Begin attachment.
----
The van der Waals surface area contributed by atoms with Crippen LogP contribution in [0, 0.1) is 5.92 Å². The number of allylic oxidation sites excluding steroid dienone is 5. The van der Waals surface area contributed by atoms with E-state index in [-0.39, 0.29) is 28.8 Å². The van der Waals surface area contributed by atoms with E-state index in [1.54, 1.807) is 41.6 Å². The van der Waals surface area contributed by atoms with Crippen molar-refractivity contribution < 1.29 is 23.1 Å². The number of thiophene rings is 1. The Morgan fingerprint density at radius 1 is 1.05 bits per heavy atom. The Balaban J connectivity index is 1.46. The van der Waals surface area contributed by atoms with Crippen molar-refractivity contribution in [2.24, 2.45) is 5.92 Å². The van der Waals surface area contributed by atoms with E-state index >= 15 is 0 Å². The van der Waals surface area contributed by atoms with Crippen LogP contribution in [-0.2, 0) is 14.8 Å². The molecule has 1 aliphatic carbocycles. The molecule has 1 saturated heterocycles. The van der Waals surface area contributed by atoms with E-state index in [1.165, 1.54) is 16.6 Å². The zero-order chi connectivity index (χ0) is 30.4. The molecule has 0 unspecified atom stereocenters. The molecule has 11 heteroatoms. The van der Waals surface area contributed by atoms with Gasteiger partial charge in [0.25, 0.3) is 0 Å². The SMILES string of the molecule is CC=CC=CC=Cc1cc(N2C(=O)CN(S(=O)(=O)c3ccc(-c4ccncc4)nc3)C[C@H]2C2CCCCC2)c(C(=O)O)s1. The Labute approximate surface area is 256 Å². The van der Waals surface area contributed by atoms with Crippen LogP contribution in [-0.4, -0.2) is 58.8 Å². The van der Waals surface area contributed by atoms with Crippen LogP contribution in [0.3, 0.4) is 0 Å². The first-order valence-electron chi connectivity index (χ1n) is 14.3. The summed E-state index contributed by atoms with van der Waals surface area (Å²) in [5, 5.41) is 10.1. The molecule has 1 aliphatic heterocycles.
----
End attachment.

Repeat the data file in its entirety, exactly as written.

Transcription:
The van der Waals surface area contributed by atoms with Crippen LogP contribution in [0, 0.1) is 5.92 Å². The number of allylic oxidation sites excluding steroid dienone is 5. The van der Waals surface area contributed by atoms with E-state index in [-0.39, 0.29) is 28.8 Å². The van der Waals surface area contributed by atoms with E-state index in [1.54, 1.807) is 41.6 Å². The van der Waals surface area contributed by atoms with Crippen molar-refractivity contribution < 1.29 is 23.1 Å². The number of thiophene rings is 1. The Morgan fingerprint density at radius 1 is 1.05 bits per heavy atom. The Balaban J connectivity index is 1.46. The van der Waals surface area contributed by atoms with Crippen molar-refractivity contribution in [2.24, 2.45) is 5.92 Å². The van der Waals surface area contributed by atoms with E-state index >= 15 is 0 Å². The van der Waals surface area contributed by atoms with Crippen LogP contribution in [-0.2, 0) is 14.8 Å². The molecule has 1 aliphatic carbocycles. The molecule has 1 saturated heterocycles. The van der Waals surface area contributed by atoms with E-state index in [1.165, 1.54) is 16.6 Å². The zero-order chi connectivity index (χ0) is 30.4. The molecule has 0 unspecified atom stereocenters. The molecule has 11 heteroatoms. The van der Waals surface area contributed by atoms with Gasteiger partial charge in [0.25, 0.3) is 0 Å². The SMILES string of the molecule is CC=CC=CC=Cc1cc(N2C(=O)CN(S(=O)(=O)c3ccc(-c4ccncc4)nc3)C[C@H]2C2CCCCC2)c(C(=O)O)s1. The Labute approximate surface area is 256 Å². The van der Waals surface area contributed by atoms with Crippen LogP contribution in [-0.4, -0.2) is 58.8 Å². The van der Waals surface area contributed by atoms with Crippen LogP contribution in [0.3, 0.4) is 0 Å². The first-order valence-electron chi connectivity index (χ1n) is 14.3. The summed E-state index contributed by atoms with van der Waals surface area (Å²) in [5, 5.41) is 10.1. The molecule has 1 aliphatic heterocycles.